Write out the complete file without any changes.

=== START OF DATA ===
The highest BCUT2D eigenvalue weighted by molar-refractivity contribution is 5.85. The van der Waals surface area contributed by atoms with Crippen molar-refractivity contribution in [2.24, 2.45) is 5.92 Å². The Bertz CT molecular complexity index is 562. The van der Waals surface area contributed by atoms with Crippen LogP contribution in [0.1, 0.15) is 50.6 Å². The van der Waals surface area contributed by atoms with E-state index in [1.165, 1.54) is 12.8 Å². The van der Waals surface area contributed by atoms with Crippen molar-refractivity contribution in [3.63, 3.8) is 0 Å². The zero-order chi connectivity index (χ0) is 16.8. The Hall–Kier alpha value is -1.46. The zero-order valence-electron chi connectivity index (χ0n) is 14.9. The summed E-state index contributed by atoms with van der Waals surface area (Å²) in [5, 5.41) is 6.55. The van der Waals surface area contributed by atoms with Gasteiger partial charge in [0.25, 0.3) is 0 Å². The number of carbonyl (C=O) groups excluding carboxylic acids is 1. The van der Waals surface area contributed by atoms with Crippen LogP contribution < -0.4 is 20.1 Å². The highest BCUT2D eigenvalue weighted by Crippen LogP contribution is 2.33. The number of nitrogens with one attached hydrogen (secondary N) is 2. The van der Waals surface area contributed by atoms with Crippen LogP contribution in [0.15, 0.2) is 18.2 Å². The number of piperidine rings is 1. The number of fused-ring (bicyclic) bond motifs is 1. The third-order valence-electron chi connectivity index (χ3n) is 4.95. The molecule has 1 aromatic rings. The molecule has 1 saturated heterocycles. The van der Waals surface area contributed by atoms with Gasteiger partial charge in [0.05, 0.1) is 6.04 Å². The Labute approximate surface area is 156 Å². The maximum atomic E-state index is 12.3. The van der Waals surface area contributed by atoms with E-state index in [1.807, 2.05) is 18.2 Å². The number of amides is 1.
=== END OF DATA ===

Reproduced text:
The highest BCUT2D eigenvalue weighted by molar-refractivity contribution is 5.85. The van der Waals surface area contributed by atoms with Crippen molar-refractivity contribution in [2.24, 2.45) is 5.92 Å². The Bertz CT molecular complexity index is 562. The van der Waals surface area contributed by atoms with Crippen LogP contribution in [0.1, 0.15) is 50.6 Å². The van der Waals surface area contributed by atoms with E-state index in [1.165, 1.54) is 12.8 Å². The van der Waals surface area contributed by atoms with Crippen molar-refractivity contribution in [3.63, 3.8) is 0 Å². The zero-order chi connectivity index (χ0) is 16.8. The Hall–Kier alpha value is -1.46. The zero-order valence-electron chi connectivity index (χ0n) is 14.9. The summed E-state index contributed by atoms with van der Waals surface area (Å²) in [5, 5.41) is 6.55. The van der Waals surface area contributed by atoms with Gasteiger partial charge in [0.25, 0.3) is 0 Å². The number of carbonyl (C=O) groups excluding carboxylic acids is 1. The van der Waals surface area contributed by atoms with Crippen LogP contribution < -0.4 is 20.1 Å². The highest BCUT2D eigenvalue weighted by Crippen LogP contribution is 2.33. The number of nitrogens with one attached hydrogen (secondary N) is 2. The van der Waals surface area contributed by atoms with Crippen LogP contribution in [0.15, 0.2) is 18.2 Å². The number of piperidine rings is 1. The number of fused-ring (bicyclic) bond motifs is 1. The third-order valence-electron chi connectivity index (χ3n) is 4.95. The molecule has 1 aromatic rings. The molecule has 1 saturated heterocycles. The van der Waals surface area contributed by atoms with Gasteiger partial charge in [0.05, 0.1) is 6.04 Å². The Labute approximate surface area is 156 Å². The maximum atomic E-state index is 12.3. The van der Waals surface area contributed by atoms with E-state index in [1.807, 2.05) is 18.2 Å². The number of amides is 1.